Architect Jim Burton Gives a 1950s Queen Anne House a Mod Remodel: Tour it: This Sunday!
A 1950s rambler turns 21st-century mod.
Imagine investing your labor, love and money into building your dream house, and then having to sell it.
That’s called business for Rick and Heidi Ward, owners of the Seattle real estate marketing firm 360 Modern and the development firm Build Modern. The spec specialists—he’s a builder and they’re both real estate brokers—actually built two dream houses. While completing one modern dwelling in Magnolia, they lived in a frill-free, 1950s rambler on Queen Anne Hill. When they started in on the rambler’s mod remodeling, they moved into the finished Magnolia house, which ultimately became their permanent address. Initially, though, says Rick, they weren’t sure which of the two houses would become home. “We decided to put the Queen Anne one on the market…but I’m still torn between it and the Magnolia house,” he says.
To take on the major Queen Anne remodeling and its sky-seeking second-story addition, which now captures postcard-perfect views of Fremont’s Cut to the east and Ballard’s boatyards to the west, the Wards tapped architect Jim Burton of Seattle’s Blip Design. “I think we have a common interest and vision. We both like to do green and modern,” says Burton, who also is president of Passive House Northwest. The Queen Anne house is Built Green certified (as are all of Burton’s projects) and, as well as being pre-piped for solar (which the homeowner since has installed), boasts a low-maintenance wood-veneer rainscreen siding, a high-velocity air purifier system and recycled Durat countertops. Another kind of cost-saving recycling came courtesy of leftovers from the Magnolia project, including some of the wood siding and the folding glass door (a $20,000 savings) that's off of the kitchen.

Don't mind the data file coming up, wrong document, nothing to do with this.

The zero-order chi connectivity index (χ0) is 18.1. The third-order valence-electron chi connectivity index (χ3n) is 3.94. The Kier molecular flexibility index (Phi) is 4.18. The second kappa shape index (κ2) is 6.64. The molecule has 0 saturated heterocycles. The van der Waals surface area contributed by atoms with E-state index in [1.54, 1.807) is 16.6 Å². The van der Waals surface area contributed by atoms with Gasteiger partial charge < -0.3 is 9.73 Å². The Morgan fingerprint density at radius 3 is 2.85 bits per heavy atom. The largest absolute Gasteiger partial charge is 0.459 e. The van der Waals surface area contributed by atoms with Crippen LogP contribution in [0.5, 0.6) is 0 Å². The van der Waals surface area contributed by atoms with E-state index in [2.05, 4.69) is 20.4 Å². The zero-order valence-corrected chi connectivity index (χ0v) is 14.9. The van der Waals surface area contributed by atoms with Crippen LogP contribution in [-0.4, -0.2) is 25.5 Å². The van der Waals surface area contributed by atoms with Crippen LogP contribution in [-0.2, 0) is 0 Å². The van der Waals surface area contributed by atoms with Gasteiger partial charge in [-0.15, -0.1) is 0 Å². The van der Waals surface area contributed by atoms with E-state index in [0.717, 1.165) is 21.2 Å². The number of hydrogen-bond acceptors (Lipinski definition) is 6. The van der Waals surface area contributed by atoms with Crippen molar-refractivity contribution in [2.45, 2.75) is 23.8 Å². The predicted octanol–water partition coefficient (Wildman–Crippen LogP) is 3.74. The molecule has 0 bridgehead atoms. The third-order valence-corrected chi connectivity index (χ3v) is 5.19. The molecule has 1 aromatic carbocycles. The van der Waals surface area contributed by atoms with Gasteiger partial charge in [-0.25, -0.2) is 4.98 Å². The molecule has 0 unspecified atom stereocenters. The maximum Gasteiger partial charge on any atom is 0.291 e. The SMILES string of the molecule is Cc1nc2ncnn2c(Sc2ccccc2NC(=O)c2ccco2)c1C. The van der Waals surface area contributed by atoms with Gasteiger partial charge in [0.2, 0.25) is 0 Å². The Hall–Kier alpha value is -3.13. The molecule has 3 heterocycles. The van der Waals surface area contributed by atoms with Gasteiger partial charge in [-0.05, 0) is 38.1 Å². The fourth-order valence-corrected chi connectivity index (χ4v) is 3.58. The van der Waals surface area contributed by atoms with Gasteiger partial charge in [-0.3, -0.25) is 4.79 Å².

Burton’s dynamic design, composed of two volumes differently clad in stone and wood, preserves the rambler’s original footprint but gains 800 square feet of living space via the addition that contains the master suite (which comes with easy access to the new 700-square-foot rooftop terrace) and two other bedrooms. There’s something of a formula when it comes to their projects’ floor plans, admits Rick, such as having three bedrooms and the laundry upstairs. “There are things you have to do if you want to maximize your value and have houses that appeal to people.” Adds Burton, “An interesting thing about working with the Wards is that they had ideas about things that had to be….They have this built-up knowledge for what people want.” Not remotely formulaic is Burton’s soaring butterfly-trussed roof with its gorgeous underbelly of VG fir (beautifully repeated in the ceiling of the master bedroom), or the main floor’s mod mélange. “We kept talking about how we wanted to create a warm, modern home,” says Rick of the design process. “Even though you’ve got some big pieces of glass and steel beams, we wanted to incorporate wood to warm it up.” Evidence of Burton and the Wards’ success is that Diana, the home’s eventual buyer, turned out to be an artisan woodworker who had never before lived in a modern house. “I’ve always lived in old houses: a 1770s house, a Craftsman house, an 1820s house,” she says, “but we saw this house online and just fell in love with its light, the modern touches, the glass, the height, its warmth.”
Although the house now presents a taller, markedly mod profile, thanks in large part to its big tree canopy and its new terraced landscaping, it doesn’t overwhelm its neighbors. Remarks Rick, “We lived here for almost three years, our kids grew up here for a while, so we became friends with everyone on the block, and we didn’t want to alienate anyone.”
Another collateral benefit of this home’s special spec origins.
To take the full photo tour of this house, click here.
A Homeowner's Story
Our cabin up on Stuart Island, Washington, is run by solar power, and after being exposed to the ease, and inspiration, of creating one's own power, we thought, why not have panels installed in our Seattle home? Photovoltaics bring in power throughout the seasons and once they are installed, in this city, you can just leave them be and let them do their job. Furthermore, we really think it is important to set an example for what is possible. If solar cells can do it in the cool, cloudly Northwest, why not in warmer climates?